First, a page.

The 70-megawatt New York Canyon Geothermal Project has been approved recently as reported on the Dept. of the Interior website. (Secretary of the Interior Sally Jewel made the announcement.) ‘Today’s approvals will help bolster rural economies by generating good jobs and reliable power and advance our national energy security,’ she explained. Since 2009, the DOI has approved 11 geothermal plants.
The site for the new geothermal plant will be 25 miles east of Lovelock, Nevada in Pershing County. About 150 jobs will be created when construction is in full gear. When completed, the plant will employ about 16 people in full or part-time positions.
The land that will be used by the project is managed by the Bureau of Land Management. A BLM fact sheet for the project says the plant will be able to power about 60,000 homes. One big advantage of geothermal over other alternative energy forms is that it is constant. In other words, wind and solar are intermittent, depending on weather conditions, but geothermal plants produce energy at the same levels constantly.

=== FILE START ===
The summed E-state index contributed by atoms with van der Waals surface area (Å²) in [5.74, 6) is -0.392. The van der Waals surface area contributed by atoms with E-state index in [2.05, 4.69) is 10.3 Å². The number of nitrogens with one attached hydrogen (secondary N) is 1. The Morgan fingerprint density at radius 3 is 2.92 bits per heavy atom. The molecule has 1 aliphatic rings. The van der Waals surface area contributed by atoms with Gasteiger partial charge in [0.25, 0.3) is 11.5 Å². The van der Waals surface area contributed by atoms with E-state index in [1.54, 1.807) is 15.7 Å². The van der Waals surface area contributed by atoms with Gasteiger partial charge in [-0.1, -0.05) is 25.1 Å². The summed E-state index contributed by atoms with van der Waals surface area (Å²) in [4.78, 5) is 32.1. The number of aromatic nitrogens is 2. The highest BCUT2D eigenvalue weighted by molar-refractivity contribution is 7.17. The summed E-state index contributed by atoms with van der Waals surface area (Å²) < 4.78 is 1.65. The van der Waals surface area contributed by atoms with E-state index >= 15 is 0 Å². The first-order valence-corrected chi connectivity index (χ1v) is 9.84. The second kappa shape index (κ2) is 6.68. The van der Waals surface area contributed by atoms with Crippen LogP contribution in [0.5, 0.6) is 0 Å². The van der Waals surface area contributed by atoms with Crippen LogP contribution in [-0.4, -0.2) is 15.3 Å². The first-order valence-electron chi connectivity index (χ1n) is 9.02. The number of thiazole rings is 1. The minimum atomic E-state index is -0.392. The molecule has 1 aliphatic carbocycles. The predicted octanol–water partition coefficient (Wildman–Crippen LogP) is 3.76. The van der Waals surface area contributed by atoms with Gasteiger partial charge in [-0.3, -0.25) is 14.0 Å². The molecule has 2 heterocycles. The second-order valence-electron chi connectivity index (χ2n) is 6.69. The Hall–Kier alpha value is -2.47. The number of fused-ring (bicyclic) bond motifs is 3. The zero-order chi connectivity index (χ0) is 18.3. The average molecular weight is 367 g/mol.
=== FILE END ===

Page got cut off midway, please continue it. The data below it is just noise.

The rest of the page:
An advantage of this particular geothermal project is that no endangered or threatened species were found to be living in the immediate area where the construction will take place. This is an important fact, because in some cases involving solar technology installations, local wildlife impacts were significant enough to be controversial, and even require much better planning for the sake of ecological sensitivity. It makes no sense to install a more environmentally-friendly energy plant, while destroying or damaging the local habitats it resides within.
An electrical transmission facility and 230 kilo-volt electrical line will also be installed at the site. The plant’s developer is TGP Dixie Development Company, LLC, a subsidiary of TerraGen Power, LLC.
While some may not be impressed by a plant that is 70 MW, these kinds of projects are setting an important precedent, because their success neutralizes the people who say alternative energy is only a marginal technology. In other words, once this plant is providing reliable electricity to tens of thousands of Nevadans, there will no longer be any rational argument to made against it. Also, the costs of such plants will decrease as more and more are built. Lastly, they also serve as educational experiences, meaning engineers, planners and construction workers are all learning while they are on the job, and creating more insights they can apply to the next plant.